“My positioning statement is two words: “Empower people.” What’s your’s?” Guy Kawasaki, Enchantment
Bringing about change is a lot like swimming upstream. Everything and everyone pushes you to run fast with them promising safer, faster, easier waters via alternative compass headings. But changemakers in the world not only swim against the current, they pull thousands upstream with them.
Motivating movement with the force of an idea.
Guy Kawasaki takes on this force in his latest book Enchantment: The Art of Changing Hearts, Minds, and Actions. I’ve long enjoyed reading Kawasaki for his ability to present ideas that can help you move mountains in ways that are both motivating and realistically grounded. So I was delighted to receive a pre-release copy from his publisher last month to review if I felt so inclined.
You have to enjoy a book that wraps up with a chapter on how to avoid being wrongly captivated by individuals who use the Enchantment techniques just outlined against your better interests. Reminds you that in this world of ours there is always someone looking to sway and influence — You are the only gatekeeper who can wholly own the decisions of what is in your own self interest. An important item to remember so that you honestly evaluate the opportunities that come your way as well as avoid becoming cynical about techniques that used honestly can improve your ability to understand, communicate, and motivate.
Communicating passion is hard for many. We fall into the trap of listing benefit and feature bullet points that don’t get at the heartbeat of why we believe in what we are doing. Kawasaki describes the idea of immersing people in your cause (chapter 5):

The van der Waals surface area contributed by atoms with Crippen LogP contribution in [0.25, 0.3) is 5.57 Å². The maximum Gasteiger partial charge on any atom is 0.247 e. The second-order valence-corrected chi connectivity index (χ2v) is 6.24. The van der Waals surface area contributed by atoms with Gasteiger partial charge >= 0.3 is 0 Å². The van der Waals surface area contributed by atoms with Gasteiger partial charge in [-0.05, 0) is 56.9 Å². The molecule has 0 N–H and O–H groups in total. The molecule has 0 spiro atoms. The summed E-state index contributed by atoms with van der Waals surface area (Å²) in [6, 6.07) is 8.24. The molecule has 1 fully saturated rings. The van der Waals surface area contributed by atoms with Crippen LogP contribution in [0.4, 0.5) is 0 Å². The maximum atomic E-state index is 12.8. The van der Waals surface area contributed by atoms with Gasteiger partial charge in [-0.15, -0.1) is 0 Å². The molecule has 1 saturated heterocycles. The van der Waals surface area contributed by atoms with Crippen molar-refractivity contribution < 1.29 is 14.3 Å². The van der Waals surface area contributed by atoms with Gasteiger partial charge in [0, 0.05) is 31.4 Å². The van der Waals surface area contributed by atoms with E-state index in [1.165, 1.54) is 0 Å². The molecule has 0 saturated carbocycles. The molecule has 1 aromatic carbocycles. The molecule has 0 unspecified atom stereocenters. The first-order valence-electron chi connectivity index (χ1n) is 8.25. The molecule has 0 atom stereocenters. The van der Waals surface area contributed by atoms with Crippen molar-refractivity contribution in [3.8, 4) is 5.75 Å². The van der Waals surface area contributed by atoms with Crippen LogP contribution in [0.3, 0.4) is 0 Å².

“When you captivate people this way, they lose track of time, suspend their cynicism and skepticism, and may also break into a sweat.” Guy Kawasaki, Enchantment
So much better than yawning through a powerpoint deck.
This is a book about embedding enchantment into your organization, whether start-up or existing. Kawasaki balances the need to be personally enchanting with the need for having an enchanting cause. In other words, it’s fine to be a likable, trustable person, but there has to be depth to what you want to do well beyond just, “trust me.” This depth can provide an employer with tools to motivate with more than just money:
“Motivating people is not as simple as feeding money into employees and getting out results as if they were vending machines. Providing an opportunity for employees to achieve mastery, autonomy, and purpose (MAP) is more important than money.” Guy Kawasaki, Enchantment
Which brings up why I’m a seed. Hard to miss reviews of Enchantment around the web. Easy to see he has taken his own advice to plant many seeds:
“This is a strategy of big numbers: The more seeds, the more nobodies you’ll reach, and the more likely they turn into somebodies for your cause.” Guy Kawasaki, Enchantment
Of course, he means nobody in only the most positive way,
I enjoyed the read and can recommend it. It provides ideas and techniques in a comfortable context that makes you feel they can be integrated into what you are doing today. So in the best of worlds, it may just help you change your world and that’s a good thing.
Until midnight on the 7th you can get a copy of his previous book Reality Check free with the purchase of Enchantment. Details are here.